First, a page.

An arctic blast of bone-chilling, teeth-chattering air will cast Long Island into a deep freeze Tuesday and Tuesday night with high winds driving temperatures down to subzero territory and forecasters warning against venturing out in the cold.
The frigid weather comes courtesy of what weather experts are calling a polar vortex -- a massive low-pressure system that came to life days ago in far-off Siberia, swooped down across Canada and picked up steam over the Great Lakes before leveling an expected direct hit on the Northeast.
For Long Island and the rest of the metropolitan area, the frozen conditions will mean possible flight delays and cancellations at area airports, dangerous driving conditions because of iced-over roads, and slow going for bus and rail commuters. But schoolchildren hoping for a rare "freeze day" will likely be out of luck. School officials said there are no plans yet to close schools in either Nassau or Suffolk.
Tuesday's highs will likely struggle to reach the lower teens for Nassau and western Suffolk, and around 15 to 18 for the East End, with nighttime lows dipping into the single digits, according to the National Weather Service. Manhattan and the rest of New York City will see similar highs in the low teens with lows also in the single digits.
Temperatures Wednesday should hit the mid-20s, forecasters said.
The harsh cold is in stark contrast to Monday, when the high was a balmy 55 degrees at Long Island MacArthur Airport.
Such rollercoaster-like temperature swings are rare, but they become more common with winter weather systems that draw up warmer air on their eastern flanks and tug in cold air from the north on their back ends, said Joey Picca, a National Weather Service meteorologist in Upton.
Along with the frozen air will come the biting winds. A wind chill advisory is expected to continue through 6 p.m. Tuesday, according to the weather service.
Winds at times could buffet much of the Island with gusts as high as 50 mph. There won't be much relief when those gusts diminish. Steady winds throughout the day and Tuesday night will blow at between 20 and 30 mph, forecasters said, adding to the dangerous conditions for those willing to test the elements.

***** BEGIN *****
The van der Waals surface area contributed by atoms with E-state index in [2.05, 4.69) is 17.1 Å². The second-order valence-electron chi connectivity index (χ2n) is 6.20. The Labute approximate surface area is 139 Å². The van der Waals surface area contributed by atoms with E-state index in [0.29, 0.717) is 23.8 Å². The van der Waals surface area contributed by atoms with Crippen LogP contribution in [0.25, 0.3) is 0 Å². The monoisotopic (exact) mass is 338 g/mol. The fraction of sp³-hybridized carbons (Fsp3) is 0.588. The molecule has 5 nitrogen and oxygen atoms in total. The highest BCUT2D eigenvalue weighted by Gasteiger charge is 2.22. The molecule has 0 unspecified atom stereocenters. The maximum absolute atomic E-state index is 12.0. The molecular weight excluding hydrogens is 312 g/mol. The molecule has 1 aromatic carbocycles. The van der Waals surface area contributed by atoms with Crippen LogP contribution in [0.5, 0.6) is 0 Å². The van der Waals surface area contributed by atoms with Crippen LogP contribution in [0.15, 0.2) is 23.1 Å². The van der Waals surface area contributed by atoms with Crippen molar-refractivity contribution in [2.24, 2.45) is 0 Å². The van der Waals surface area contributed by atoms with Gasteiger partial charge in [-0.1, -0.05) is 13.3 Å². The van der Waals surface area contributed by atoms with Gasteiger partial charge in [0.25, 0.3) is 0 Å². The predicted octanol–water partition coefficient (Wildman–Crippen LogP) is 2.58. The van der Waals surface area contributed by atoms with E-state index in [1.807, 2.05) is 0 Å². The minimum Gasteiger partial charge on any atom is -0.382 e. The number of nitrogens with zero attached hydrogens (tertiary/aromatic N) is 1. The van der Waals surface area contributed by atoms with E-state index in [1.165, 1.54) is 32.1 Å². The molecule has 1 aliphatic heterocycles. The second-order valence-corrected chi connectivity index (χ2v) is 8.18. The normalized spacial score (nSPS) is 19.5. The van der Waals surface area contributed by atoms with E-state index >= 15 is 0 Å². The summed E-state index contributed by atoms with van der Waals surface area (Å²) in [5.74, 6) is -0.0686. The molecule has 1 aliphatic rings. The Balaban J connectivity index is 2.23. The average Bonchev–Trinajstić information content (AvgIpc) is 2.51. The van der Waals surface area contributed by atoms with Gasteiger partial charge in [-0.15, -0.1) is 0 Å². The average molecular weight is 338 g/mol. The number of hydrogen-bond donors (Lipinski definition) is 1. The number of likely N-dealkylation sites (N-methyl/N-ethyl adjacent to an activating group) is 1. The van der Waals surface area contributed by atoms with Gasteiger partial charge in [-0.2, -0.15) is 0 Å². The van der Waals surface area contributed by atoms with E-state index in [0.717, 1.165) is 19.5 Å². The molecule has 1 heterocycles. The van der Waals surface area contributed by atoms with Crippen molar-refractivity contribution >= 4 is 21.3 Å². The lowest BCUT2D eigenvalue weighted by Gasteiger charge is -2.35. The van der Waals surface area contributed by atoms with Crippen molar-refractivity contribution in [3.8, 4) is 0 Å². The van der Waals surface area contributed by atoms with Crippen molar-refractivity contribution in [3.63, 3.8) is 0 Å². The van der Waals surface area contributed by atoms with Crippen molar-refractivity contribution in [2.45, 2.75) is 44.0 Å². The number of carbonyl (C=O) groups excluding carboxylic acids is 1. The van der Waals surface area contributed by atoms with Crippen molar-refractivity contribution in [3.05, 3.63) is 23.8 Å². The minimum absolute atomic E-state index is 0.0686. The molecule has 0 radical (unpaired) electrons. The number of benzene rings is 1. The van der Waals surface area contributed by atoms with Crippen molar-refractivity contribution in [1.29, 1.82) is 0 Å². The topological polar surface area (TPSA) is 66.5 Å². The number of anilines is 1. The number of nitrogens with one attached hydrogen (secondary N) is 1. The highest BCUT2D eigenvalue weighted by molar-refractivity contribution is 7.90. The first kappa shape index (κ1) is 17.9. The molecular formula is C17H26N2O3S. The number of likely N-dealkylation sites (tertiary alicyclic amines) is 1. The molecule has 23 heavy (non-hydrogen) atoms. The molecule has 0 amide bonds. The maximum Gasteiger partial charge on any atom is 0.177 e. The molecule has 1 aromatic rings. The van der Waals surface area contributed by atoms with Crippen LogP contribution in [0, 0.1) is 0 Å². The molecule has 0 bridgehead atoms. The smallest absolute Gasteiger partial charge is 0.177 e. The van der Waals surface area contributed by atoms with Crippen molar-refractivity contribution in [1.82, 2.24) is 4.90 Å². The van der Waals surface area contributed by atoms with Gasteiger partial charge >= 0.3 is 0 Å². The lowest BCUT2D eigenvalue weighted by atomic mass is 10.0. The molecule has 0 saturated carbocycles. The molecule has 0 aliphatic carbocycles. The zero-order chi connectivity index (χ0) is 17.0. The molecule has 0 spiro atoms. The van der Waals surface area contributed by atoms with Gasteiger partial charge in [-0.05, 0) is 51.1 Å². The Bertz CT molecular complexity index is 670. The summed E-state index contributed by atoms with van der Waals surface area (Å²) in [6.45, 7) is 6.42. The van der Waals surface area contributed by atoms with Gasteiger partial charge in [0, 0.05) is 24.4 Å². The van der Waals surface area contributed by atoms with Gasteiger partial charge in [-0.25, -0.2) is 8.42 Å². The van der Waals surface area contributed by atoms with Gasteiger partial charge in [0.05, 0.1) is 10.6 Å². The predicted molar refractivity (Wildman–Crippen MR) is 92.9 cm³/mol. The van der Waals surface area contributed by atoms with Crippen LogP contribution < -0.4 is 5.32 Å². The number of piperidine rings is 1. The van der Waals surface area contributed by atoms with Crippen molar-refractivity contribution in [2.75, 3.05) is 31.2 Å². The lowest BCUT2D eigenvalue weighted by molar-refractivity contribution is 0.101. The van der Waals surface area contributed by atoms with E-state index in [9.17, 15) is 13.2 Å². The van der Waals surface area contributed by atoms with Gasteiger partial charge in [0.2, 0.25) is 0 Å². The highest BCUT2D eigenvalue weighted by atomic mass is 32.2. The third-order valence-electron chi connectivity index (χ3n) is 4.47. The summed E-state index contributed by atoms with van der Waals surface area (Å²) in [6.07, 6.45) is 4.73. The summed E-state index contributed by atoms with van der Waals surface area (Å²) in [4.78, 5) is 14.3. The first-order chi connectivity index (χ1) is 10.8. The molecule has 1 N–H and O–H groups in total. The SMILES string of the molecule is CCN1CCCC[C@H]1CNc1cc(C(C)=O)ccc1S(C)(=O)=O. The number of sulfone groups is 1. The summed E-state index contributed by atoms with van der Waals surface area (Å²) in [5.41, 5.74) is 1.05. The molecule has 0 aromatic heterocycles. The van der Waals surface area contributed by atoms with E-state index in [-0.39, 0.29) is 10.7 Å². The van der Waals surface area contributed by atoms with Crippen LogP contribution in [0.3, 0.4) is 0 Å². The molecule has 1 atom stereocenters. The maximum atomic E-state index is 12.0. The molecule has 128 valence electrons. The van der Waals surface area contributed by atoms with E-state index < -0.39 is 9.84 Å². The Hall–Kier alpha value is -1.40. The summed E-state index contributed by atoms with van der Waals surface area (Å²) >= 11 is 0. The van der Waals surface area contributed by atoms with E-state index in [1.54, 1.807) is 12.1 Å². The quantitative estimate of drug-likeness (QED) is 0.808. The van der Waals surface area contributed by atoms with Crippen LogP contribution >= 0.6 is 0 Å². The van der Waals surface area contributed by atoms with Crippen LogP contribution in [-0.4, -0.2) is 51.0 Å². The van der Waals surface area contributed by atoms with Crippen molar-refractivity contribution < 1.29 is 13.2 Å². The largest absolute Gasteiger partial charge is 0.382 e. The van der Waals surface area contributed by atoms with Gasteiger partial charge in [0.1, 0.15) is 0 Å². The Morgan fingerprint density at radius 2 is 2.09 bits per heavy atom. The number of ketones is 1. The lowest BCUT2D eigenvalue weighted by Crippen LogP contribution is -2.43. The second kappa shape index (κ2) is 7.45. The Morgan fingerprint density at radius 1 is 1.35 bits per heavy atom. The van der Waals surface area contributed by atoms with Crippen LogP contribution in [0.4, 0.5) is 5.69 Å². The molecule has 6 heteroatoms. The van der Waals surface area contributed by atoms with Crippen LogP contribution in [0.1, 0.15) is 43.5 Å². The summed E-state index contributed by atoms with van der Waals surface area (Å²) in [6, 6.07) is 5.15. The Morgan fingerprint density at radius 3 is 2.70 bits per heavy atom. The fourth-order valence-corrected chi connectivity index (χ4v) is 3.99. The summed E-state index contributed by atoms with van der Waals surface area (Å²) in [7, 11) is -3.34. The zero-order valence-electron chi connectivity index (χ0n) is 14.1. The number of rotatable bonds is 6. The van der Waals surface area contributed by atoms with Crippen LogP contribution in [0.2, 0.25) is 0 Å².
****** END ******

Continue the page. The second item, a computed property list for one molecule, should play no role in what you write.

"Prolonged exposure to the bitter cold and wind could lead to frostbite and hypothermia," the National Weather Service said in a statement.
And if it seems a bit unfamiliar for the area this time of year, that's because it is, said meteorologist Peter Wichrowski of the Upton office. The normal early January temperature on Long Island is about 38 degrees, he said.
For Long Islanders who make their living outside no matter the weather, Monday's's mild temperatures meant taking time to prepare for the coming cold.
Bill Debobes, 49, a construction worker from Bethpage, took extra precautions and picked up a pair of black fleece running gloves at a Modell's Sporting Goods in Farmingdale.
"Everything we touch is steel, so it gets really cold," said Debobes, who will be building an elevator in the elements in Crown Heights. Debobes said he also planned to buy thermal wear.
"If you want to get paid, you go in," he said.
JetBlue Airways Corp. said Monday it would temporarily halt service at all three metropolitan area airports and its base in Boston. The airline would resume at 10 a.m. Tuesday, JetBlue spokesmen said. The New York-based carrier said it scrubbed 526 flights as of 4 p.m. Monday.